In our municipality we have a public safety bylaw, and one part of the bylaw clearly states that, "No person shall engage in panhandling." The definition of panhandling in the bylaw is as follows:

“panhandling” means the personal, verbal, and direct solicitation by a person of gratuitous donations of money, food, or goods of any kind, or the exchange of money, food, or goods, or an unsolicited service for money of any kind from any member of the public, but does not include a solicitation allowed or authorized pursuant to the Charitable Fundraising Act, or any other legislation permitting the solicitation of charitable donations;

I'm trying to discern whether the interpretation of this definition is:

  1. “panhandling” means the [...] direct solicitation by a person of gratuitous donations of money [...], or the exchange of money [...] from any member of the public...


  1. “panhandling” means the [...] solicitation [...] of gratuitous donations [...] or the (solicitation of the) exchange of money...

With the way this definition is worded, is it illegal to give to panhandlers when solicited as much as it is for a panhandler to solicit for money? Can someone who gives money to a panhandler be considered to be engaging in panhandling according to this definition?

I asked the local Peace Officer, and he said he's not certain.

3 Answers 3


There is only one way to construe the definition of "panhandling" to include giving to panhandlers:

"panhandling" means the ... exchange of money, food, or goods ...

Which is absolutely absurd - every transaction in Alberta would be considered panhandling. The other way of interpreting that part is:

"panhandling" means the ... solicitation ... of ... the exchange of money, food, or goods ...

Probably not illegal

User6726 points out that the bylaw does not simply say "panhandling is illegal" but that it is illegal to "engage in panhandling":

No person shall engage in panhandling

You are saved here by the word "in". If the purpose of the rule were to outlaw giving money to panhandlers, it would be better written as such:

No person shall engage with panhandling

This dichotomy is accentuated by substituting panhandling with "the solicitation of donations":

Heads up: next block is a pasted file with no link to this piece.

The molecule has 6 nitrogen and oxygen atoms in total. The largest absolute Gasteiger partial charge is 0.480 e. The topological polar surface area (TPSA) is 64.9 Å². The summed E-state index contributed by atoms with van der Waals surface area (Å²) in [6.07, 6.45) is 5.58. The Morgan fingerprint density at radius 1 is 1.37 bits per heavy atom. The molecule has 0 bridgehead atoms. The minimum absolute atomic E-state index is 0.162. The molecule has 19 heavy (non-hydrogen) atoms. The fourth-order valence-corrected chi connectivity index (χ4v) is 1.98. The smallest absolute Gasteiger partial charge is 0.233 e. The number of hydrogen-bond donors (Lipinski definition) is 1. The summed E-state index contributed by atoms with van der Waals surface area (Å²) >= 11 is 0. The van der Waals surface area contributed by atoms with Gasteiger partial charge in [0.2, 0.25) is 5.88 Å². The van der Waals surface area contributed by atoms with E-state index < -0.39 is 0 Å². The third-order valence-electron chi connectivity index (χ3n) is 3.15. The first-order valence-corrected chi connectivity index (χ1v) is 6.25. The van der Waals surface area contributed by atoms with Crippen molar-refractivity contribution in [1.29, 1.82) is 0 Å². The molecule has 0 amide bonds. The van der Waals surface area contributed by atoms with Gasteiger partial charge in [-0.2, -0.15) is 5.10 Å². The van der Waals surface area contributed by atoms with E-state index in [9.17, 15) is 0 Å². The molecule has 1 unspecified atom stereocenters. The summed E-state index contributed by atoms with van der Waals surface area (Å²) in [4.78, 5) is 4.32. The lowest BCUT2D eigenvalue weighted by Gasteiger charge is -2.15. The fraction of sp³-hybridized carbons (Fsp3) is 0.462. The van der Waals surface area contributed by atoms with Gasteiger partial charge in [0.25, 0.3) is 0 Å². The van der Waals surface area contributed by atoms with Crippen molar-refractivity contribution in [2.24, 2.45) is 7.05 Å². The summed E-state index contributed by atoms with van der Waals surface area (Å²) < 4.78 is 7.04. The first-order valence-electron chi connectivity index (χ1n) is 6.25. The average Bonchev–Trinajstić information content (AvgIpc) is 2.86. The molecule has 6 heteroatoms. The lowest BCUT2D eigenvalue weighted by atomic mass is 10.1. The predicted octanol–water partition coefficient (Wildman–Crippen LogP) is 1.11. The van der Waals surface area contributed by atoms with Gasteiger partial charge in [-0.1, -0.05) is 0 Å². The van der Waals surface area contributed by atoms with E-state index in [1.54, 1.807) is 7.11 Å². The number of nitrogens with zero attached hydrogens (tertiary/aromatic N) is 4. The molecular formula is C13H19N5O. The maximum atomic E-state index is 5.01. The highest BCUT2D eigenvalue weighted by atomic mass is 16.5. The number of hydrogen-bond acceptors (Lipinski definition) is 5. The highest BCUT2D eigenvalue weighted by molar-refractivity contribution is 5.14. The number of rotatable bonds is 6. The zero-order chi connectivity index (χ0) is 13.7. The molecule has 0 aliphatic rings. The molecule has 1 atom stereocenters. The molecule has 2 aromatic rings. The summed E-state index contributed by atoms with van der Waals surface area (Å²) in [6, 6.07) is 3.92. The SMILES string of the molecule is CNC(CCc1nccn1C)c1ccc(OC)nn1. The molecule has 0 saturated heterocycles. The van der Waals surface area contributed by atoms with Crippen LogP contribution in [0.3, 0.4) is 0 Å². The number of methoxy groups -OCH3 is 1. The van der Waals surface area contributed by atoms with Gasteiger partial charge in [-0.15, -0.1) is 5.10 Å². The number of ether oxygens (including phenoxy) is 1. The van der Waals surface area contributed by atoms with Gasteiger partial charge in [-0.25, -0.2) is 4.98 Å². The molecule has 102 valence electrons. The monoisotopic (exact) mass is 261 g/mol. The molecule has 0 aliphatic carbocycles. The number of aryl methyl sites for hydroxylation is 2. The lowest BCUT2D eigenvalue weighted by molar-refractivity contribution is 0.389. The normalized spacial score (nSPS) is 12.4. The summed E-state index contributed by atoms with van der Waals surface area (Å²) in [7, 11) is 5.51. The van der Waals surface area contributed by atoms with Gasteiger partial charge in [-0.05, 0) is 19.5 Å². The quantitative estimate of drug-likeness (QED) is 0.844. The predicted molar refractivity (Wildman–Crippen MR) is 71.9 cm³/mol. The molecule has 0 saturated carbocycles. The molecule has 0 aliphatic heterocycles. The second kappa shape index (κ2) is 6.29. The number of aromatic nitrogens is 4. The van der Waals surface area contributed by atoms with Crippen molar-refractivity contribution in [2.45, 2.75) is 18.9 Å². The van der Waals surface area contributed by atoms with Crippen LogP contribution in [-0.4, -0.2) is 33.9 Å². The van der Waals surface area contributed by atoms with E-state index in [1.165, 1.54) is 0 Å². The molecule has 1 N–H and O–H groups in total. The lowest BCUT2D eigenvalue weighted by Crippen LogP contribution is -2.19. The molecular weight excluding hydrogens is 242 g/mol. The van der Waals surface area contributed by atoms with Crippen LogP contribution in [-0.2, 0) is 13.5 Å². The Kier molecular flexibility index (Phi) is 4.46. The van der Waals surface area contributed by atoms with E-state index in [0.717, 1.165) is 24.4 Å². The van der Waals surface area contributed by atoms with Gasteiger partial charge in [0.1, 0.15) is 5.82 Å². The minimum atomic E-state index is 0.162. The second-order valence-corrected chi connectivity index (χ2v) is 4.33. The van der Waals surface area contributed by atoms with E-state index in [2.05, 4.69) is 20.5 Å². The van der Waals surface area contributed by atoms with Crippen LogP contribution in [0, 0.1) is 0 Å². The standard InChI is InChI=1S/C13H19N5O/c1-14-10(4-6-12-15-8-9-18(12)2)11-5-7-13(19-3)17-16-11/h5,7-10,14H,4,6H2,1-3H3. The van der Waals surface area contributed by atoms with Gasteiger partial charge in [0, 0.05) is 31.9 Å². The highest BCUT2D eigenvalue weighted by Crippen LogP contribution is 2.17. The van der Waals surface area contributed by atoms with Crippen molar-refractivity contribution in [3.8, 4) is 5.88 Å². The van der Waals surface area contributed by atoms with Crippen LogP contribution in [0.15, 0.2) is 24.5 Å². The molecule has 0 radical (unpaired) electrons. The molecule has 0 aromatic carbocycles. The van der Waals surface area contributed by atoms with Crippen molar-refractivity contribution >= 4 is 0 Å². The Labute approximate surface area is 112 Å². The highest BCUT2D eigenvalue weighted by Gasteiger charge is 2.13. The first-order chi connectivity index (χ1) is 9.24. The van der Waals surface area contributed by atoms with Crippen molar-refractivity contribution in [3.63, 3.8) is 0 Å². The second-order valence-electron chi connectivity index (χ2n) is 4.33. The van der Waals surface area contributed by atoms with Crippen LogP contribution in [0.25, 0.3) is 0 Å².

No person shall engage in the solicitation of donations

No person shall engage with the solicitation of donations

If you still have doubts, try it this way:

No person shall engage in asking for money on the streets

No person shall engage with someone asking for money on the streets

Consider asking your MLA for less ambiguous language or a statement of clarification, like "no person shall panhandle". Unlike the constitution, ambiguity in bylaws hurts the average citizen more than it helps.

  • 1
    So yes or no? I don't feel like you've answered the question.
    – ShemSeger
    Nov 4, 2016 at 14:53
  • 1
    You should focus on the word "engage". They specifically define "panhangling" as soliciting, so your attempt to introduce "exchange" is without merit. You need to prove that "engage" means "perform" and not "participate, be part of".
    – user6726
    Nov 4, 2016 at 16:16

It could be illegal: it depends on how the authorities think "engage (in)" is defined. Merriam-Webster's definition 2b of intransitive "engage" (which takes "with") is "to do or take part in something". On the face of it, then, if you are a party to a panhandling exchange, you have taken part in the forbidden act. My legal dictionaries don't bother to define "engage", but there might be some applicable Canadian case law that says whether both parties "engage" in the act.

Normally I would point to the wording of prostitution statutes for corroboration, but that doesn't work given Canada's law. So instead, we have US law. RCW 9A.88.030 is the Washington state law against prostitution, which says "A person is guilty of prostitution if such person engages or agrees or offers to engage in sexual conduct with another person in return for a fee". RCW 9A.88.110 is a separate offense, patronizing a prostitute:

Pursuant to a prior understanding, he or she pays a fee to another person as compensation for such person or a third person having engaged in sexual conduct with him or her...

The point is that if under Washington state law, "engage" means "take part", then a patron would be guilty of violating 9A.88.030, but in fact patrons are convicted of violating 9A.88.110. Of course, Washington law doesn't export to Alberta, but this at least gives you a legal leg to stand on in case the matter arises, as long as they take Washington law over Merriam-Webster.


You may not be panhandling, but if panhandling is an illegal act then you are facilitating the commission of a crime by giving money to a panhandler, potentially. That in itself can be a crime in some jurisdictions.

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